Crombie, who is Catholic, said she doesn’t have a problem with the recitation of the prayer. But, she does want to touch base with the municipality’s 11 councillors to get their opinions.Now Bonnie Crombie says she will obey the law—no mention of fairness or of consideration for non-Christians in the community. Oh well, at least she's not going to fight it and cost the city lots of money.
She has already heard lot of different ideas from her peers, such as leaving the practice the way it is to replacing it with a non-denominational blessing to even rotating a prayer from a different faith before each meeting.
"I don’t think there’s anything wrong with (reciting the prayer)," said Crombie. "But, I am asking each councillor about it and there is a diversity of opinion."
Larry Moran, who described himself as an atheist, is also a University of Toronto professor and an advisory fellow with the Centre for Inquiry Canada, an organization he said strongly supports the separation of religion and government.
He wrote a blog post condemning the practice in Mississauga earlier this year and Moran estimates about 30 per cent of Canadians aren’t religious. He strongly believes the Lord’s Prayer before council should come to an end.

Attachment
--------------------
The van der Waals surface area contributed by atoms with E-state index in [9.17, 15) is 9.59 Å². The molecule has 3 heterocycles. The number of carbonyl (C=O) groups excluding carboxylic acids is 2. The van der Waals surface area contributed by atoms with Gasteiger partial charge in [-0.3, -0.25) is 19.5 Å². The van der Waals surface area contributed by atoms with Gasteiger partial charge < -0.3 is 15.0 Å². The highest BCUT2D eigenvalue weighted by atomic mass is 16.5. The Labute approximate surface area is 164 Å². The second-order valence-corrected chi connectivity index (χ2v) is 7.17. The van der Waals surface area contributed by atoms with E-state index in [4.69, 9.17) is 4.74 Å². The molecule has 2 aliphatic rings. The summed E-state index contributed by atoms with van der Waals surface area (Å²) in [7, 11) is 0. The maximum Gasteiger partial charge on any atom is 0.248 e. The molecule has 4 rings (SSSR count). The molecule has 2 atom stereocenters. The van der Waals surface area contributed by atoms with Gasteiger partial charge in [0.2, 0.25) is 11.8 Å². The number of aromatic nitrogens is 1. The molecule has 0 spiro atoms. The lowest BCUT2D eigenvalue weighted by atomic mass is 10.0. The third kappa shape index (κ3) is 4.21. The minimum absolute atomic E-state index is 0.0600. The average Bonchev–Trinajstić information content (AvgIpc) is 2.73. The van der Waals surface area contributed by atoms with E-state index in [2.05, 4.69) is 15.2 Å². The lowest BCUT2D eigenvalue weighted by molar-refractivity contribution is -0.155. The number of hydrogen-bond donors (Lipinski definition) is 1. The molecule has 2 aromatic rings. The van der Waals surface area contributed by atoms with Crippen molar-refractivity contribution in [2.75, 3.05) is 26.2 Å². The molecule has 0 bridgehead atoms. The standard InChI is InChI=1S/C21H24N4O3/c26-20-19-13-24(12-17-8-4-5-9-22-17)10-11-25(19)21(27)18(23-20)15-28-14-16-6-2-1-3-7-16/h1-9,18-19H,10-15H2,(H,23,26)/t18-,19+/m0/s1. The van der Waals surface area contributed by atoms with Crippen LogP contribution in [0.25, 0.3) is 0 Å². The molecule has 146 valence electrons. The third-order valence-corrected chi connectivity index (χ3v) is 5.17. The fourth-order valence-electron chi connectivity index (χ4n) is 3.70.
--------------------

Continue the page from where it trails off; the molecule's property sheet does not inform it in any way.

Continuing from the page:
"There is no reason to invoke any of the gods at a public meeting of any government body," said Moran. "It sends the wrong message to … citizens who don’t believe in those gods or who believe in other gods. Nobody has been able to tell me why religion has to be mixed in with government business."
The Toronto Star reports that the mayor of Oshawa plans to ignore the Supreme Court decision. I bet he backs down after talking to the city lawyers [Oshawa mayor plans to keep Lord’s Prayer].
Brampton Mayor Linda Jeffrey stopped the practice of reciting the Lord's Prayer before council meetings earlier in the year and today Mississauga Mayor Bonnie Crombie indicated her council will now do the same, after the Supreme Court decision. At the beginning of the year she supported keeping the Lord's Prayer in Mississauga council meetings.
"Today’s ruling sets a precedent and the City of Mississauga will abide by the Supreme Court’s ruling," Crombie said.
At the beginning of the year Crombie supported keeping the Lord's Prayer in Mississauga council meetings, after Councillor Carolyn Parrish had pushed to remove it from council meetings.